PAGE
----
Friday, February 27, 2009

Why the Political Blogosphere Reminds Me of High School

I know that many people look back at their high school years as their glory days but there's not enough money in anyone's bank to pay me to repeat mine.

Don't get me wrong, I wasn't the target of abuse by the "mean girls". Thank goodness.

In my case there were just too many cliques to count and my best friends and I didn't fit into any of them. The camps were clearly established and if you were a member of one group you didn't dare interact with someone from another.

I thought that those days were behind me forever.

These days the political blogosphere reminds me of high school. There's the progressive camp and the neocon camp and "never the twain shall meet"1.

There are the cool kids and the wannabes in both camps. But if you're a moderate who believes that there is common ground between the left and the right and that the two sides should talk to each other, then face it, you're an outsider.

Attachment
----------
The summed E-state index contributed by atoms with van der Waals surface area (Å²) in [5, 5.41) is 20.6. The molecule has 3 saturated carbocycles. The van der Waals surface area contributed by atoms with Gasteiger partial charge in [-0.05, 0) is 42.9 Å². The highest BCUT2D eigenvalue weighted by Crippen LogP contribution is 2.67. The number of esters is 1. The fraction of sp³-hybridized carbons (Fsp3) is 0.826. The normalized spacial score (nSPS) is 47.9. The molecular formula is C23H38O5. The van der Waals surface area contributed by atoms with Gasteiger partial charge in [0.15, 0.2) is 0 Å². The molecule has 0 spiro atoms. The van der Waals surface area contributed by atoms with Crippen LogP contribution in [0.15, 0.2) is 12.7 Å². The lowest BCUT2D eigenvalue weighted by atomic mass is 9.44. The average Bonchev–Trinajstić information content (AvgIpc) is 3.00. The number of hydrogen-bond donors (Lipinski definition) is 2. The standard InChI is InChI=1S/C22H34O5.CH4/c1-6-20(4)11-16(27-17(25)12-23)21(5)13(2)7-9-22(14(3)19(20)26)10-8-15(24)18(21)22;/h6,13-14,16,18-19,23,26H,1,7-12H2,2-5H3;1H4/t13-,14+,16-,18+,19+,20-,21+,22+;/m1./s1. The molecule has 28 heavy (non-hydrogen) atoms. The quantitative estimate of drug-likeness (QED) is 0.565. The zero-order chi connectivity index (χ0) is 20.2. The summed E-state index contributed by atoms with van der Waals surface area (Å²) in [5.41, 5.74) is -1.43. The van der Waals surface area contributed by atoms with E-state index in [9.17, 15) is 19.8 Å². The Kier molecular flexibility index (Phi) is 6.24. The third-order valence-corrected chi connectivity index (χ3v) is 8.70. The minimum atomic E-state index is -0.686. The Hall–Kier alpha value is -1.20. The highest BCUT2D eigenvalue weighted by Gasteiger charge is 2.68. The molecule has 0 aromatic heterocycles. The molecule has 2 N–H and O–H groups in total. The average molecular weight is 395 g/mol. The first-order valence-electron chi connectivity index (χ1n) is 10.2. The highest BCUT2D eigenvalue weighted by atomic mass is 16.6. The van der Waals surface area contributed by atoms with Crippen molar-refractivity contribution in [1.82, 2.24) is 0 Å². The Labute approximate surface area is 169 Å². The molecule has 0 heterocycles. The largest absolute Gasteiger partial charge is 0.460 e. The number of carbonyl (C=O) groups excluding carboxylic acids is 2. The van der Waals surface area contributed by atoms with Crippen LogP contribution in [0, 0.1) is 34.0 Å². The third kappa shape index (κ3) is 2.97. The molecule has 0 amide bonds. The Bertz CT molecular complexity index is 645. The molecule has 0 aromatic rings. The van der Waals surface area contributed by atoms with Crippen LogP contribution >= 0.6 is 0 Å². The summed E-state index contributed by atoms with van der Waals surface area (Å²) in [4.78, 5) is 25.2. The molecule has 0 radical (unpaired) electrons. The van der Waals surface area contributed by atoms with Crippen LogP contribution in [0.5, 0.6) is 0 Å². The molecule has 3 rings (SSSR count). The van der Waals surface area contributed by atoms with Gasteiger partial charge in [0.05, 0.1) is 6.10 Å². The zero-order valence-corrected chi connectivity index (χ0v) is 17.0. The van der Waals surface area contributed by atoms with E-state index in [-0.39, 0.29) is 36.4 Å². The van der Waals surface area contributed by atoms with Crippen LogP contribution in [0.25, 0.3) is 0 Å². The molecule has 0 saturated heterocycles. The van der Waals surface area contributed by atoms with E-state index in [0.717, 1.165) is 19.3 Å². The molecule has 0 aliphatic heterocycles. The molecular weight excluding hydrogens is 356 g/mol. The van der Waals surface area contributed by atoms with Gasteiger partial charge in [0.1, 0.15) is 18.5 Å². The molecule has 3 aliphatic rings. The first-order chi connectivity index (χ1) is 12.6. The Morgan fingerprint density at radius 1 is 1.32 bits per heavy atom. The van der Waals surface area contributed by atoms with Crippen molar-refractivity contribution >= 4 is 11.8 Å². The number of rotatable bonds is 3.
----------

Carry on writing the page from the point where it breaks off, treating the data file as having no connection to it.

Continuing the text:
In a recent post for The Atlantic, Marc Ambinder issued a challenge, Get Out Of Your D$*#( Shells

Ambinder wrote:
"Righties interviewing righties has gotten so boring and repetitive; lefties fawning over lefties is lazy. Who's going to be brave enough to reach out to an ideological or intellectual opponent, promote their new book, or interview them?"

I couldn't agree more. All you have to do is read the blogosphere's analyses of President Obama's attempts at bipartisanship and you quickly realize that most people at just too happy with being partisan.

I'm proud to say that I'm affiliated with two blogs, The Political Voices of Women and, which honestly try to bring all voices to the table. But our culture has grown accustom to talking at rather than talking to the other side that there still isn't a lot of cross-communication.

So I hope that this weekend, we'll all reflect on Marc Ambinder's challenge and consider reaching out to someone from the other side.

I'm trying, will you join me. After all, the problems facing this country and the globe probably won't be solved by someone in high school.

Of course, I could be wrong about that last part :-)

1. from The Ballad of East and West by Rudyard Kipling.


  1. awe- high school. My senior year I shouted how I was so thankful to leave all of the drama behind and someone close to me (older of course) spit on my parade and said "It never stops, honey."

    Isn't that true? I never considered myself moderate, but I guess when I look at all sides there just isn't enough capacity in one ontological view to get it ALL right. Collaborate, damnit! When will they get it right Pam? Maybe it's human nature to never get it right???

    I enjoyed this piece!


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